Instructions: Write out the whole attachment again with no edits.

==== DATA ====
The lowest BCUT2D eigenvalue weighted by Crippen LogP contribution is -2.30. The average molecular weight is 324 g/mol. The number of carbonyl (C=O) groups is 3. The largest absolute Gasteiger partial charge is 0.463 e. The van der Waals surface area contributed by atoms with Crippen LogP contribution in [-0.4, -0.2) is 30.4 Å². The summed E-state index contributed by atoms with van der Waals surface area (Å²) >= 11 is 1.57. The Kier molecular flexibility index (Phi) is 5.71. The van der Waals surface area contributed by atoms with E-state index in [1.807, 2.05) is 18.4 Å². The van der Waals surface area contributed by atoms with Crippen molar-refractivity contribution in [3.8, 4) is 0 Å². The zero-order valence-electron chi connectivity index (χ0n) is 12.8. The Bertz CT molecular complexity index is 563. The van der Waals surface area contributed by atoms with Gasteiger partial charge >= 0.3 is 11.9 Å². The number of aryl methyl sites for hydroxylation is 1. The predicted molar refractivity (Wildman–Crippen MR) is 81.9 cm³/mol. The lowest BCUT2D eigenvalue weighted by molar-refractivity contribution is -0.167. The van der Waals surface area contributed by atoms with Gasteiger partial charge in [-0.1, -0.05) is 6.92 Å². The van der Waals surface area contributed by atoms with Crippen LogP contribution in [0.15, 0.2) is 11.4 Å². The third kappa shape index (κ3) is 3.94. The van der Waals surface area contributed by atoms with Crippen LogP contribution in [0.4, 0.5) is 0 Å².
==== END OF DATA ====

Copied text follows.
The lowest BCUT2D eigenvalue weighted by Crippen LogP contribution is -2.30. The average molecular weight is 324 g/mol. The number of carbonyl (C=O) groups is 3. The largest absolute Gasteiger partial charge is 0.463 e. The van der Waals surface area contributed by atoms with Crippen LogP contribution in [-0.4, -0.2) is 30.4 Å². The summed E-state index contributed by atoms with van der Waals surface area (Å²) >= 11 is 1.57. The Kier molecular flexibility index (Phi) is 5.71. The van der Waals surface area contributed by atoms with E-state index in [1.807, 2.05) is 18.4 Å². The van der Waals surface area contributed by atoms with Crippen molar-refractivity contribution in [3.8, 4) is 0 Å². The zero-order valence-electron chi connectivity index (χ0n) is 12.8. The Bertz CT molecular complexity index is 563. The van der Waals surface area contributed by atoms with Gasteiger partial charge >= 0.3 is 11.9 Å². The number of aryl methyl sites for hydroxylation is 1. The predicted molar refractivity (Wildman–Crippen MR) is 81.9 cm³/mol. The lowest BCUT2D eigenvalue weighted by molar-refractivity contribution is -0.167. The van der Waals surface area contributed by atoms with Gasteiger partial charge in [-0.1, -0.05) is 6.92 Å². The van der Waals surface area contributed by atoms with Crippen LogP contribution in [0.15, 0.2) is 11.4 Å². The third kappa shape index (κ3) is 3.94. The van der Waals surface area contributed by atoms with Crippen LogP contribution in [0.4, 0.5) is 0 Å².